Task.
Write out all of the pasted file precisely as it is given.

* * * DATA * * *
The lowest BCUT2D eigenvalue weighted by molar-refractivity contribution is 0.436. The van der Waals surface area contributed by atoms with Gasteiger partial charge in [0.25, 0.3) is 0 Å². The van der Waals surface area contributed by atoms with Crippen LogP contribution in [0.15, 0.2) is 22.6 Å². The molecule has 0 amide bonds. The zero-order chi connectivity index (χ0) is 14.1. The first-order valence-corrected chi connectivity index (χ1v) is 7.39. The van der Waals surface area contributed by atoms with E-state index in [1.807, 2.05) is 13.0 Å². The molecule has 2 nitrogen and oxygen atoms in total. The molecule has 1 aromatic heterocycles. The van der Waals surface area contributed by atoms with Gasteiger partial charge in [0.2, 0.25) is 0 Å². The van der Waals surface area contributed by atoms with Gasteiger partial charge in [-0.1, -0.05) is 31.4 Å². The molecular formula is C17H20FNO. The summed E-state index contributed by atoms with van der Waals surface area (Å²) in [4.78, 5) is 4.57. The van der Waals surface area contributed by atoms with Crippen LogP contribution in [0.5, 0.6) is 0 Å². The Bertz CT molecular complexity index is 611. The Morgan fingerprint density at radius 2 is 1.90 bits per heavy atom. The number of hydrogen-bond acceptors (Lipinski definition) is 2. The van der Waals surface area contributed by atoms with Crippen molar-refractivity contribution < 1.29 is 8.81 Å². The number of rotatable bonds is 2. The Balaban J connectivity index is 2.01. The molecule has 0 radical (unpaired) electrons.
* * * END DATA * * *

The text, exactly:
The lowest BCUT2D eigenvalue weighted by molar-refractivity contribution is 0.436. The van der Waals surface area contributed by atoms with Gasteiger partial charge in [0.25, 0.3) is 0 Å². The van der Waals surface area contributed by atoms with Crippen LogP contribution in [0.15, 0.2) is 22.6 Å². The molecule has 0 amide bonds. The zero-order chi connectivity index (χ0) is 14.1. The first-order valence-corrected chi connectivity index (χ1v) is 7.39. The van der Waals surface area contributed by atoms with E-state index in [1.807, 2.05) is 13.0 Å². The molecule has 2 nitrogen and oxygen atoms in total. The molecule has 1 aromatic heterocycles. The van der Waals surface area contributed by atoms with Gasteiger partial charge in [0.2, 0.25) is 0 Å². The van der Waals surface area contributed by atoms with Gasteiger partial charge in [-0.1, -0.05) is 31.4 Å². The molecular formula is C17H20FNO. The summed E-state index contributed by atoms with van der Waals surface area (Å²) in [4.78, 5) is 4.57. The van der Waals surface area contributed by atoms with Crippen LogP contribution in [0.5, 0.6) is 0 Å². The Bertz CT molecular complexity index is 611. The Morgan fingerprint density at radius 2 is 1.90 bits per heavy atom. The number of hydrogen-bond acceptors (Lipinski definition) is 2. The van der Waals surface area contributed by atoms with Crippen molar-refractivity contribution < 1.29 is 8.81 Å². The number of rotatable bonds is 2. The Balaban J connectivity index is 2.01. The molecule has 0 radical (unpaired) electrons.